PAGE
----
For Christians, Lent is the time to remember the 40 days that Jesus spent in the wilderness, facing challenge and temptation and preparing for his ministry of proclaiming God’s reign.  And so during Lent, we, too, reflect on God’s purpose for our lives.  Fasts or “giving something up” have long been practiced during Lent.  Lenten fasts are intended to help people examine whether their lives reflect the love of God revealed in Christ.  A “carbon fast” serves this same purpose, and at the same time, reduces our actions that damage God’s Creation.  During Lent, we’ll offer daily practices that help people take small steps for a more sustainable world, and by doing so, rediscover a different relationship with God, with Creation and with one another.

Click here if you missed a daily practice

We Support the Standing Rock Sioux

The Dakota Access Pipeline (DAPL) is a planned 1,172-mile oil pipeline, with an expected capacity of 500,000 barrels of oil per day. The pipeline would originate in the Bakken oil fields in North Dakota and terminate in Pakota, Illinois. Since April, 2016 a growing popular movement lead by indigenous people has formed at the site of pipeline construction. As of mid-September, thousands of native and non native protestors have demonstrated support at the Sacred Stone Camp, site of the protest camp, and an unprecedented 180 tribal nations have sent letters of solidarity. These camps are being monitored by the National Guard, and private security companies have attacked some protestors with dogs, among whom number women and children.

On Sunday, November 13, we commissioned church members Peter Anderson and Christina Van der Plas who traveled to Sacred Stone Camp and delivered support and affirmation.  They brought with them a 12 foot diameter tepee made by Nomadics Tipi Makers in Bend, Oregon in authentic Sioux fashion, designed to manage bitter cold, snow and wind. Peter and Christina will share it with others while there, then it will be given to the tribe. (If you would like to share in its cost, you may still do so by writing a check to FPCSA with “Standing Rock” notation in the memo line and mailing to the church office at 72 Kensington Rd, San Anselmo, CA 94960.)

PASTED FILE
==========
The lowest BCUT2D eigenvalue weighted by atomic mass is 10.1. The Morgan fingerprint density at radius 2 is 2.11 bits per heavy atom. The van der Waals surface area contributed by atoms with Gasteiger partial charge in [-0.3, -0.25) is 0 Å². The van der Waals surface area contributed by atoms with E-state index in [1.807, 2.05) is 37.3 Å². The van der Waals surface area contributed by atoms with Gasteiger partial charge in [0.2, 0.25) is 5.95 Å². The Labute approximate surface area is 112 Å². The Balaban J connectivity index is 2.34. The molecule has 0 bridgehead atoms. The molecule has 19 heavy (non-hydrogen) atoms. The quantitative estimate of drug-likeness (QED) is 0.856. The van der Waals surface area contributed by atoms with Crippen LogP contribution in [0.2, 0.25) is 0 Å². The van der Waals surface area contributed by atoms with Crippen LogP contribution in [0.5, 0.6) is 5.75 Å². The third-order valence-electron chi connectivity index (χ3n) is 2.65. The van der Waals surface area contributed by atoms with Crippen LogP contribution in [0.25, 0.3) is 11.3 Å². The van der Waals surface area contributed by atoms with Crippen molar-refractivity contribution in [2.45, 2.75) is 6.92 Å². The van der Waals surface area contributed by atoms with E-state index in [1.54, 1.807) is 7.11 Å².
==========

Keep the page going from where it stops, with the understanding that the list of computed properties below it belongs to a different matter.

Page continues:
To learn more about our stake as Presbyterians in this issue and an Action Guide, please visit The Office of Public Witness blog of the Presbyterian Church USA. Additional links may be found here and here.

Photo credit: Thane Maxwell

Rock for the Homeless YOUTH!

The Ambassadors for Hope and Opportunity (AHO) Youth Team is putting on a fundraiser, “Rock for the Homeless YOUTH!”, On Saturday, October 1st, at the Hopmonk Tavern in Novato.  All proceeds will go for much needed support programs and supplies for homeless youth in Marin County, ages 18-25.  This is a FUNraiser for ALL ages with music by The Happys and two other bands, all donating their time, plus raffles, youth stories and more — all for a $10 cover charge: doors open at 6:00, show starts at 7:00.

Finding the common heart in democracy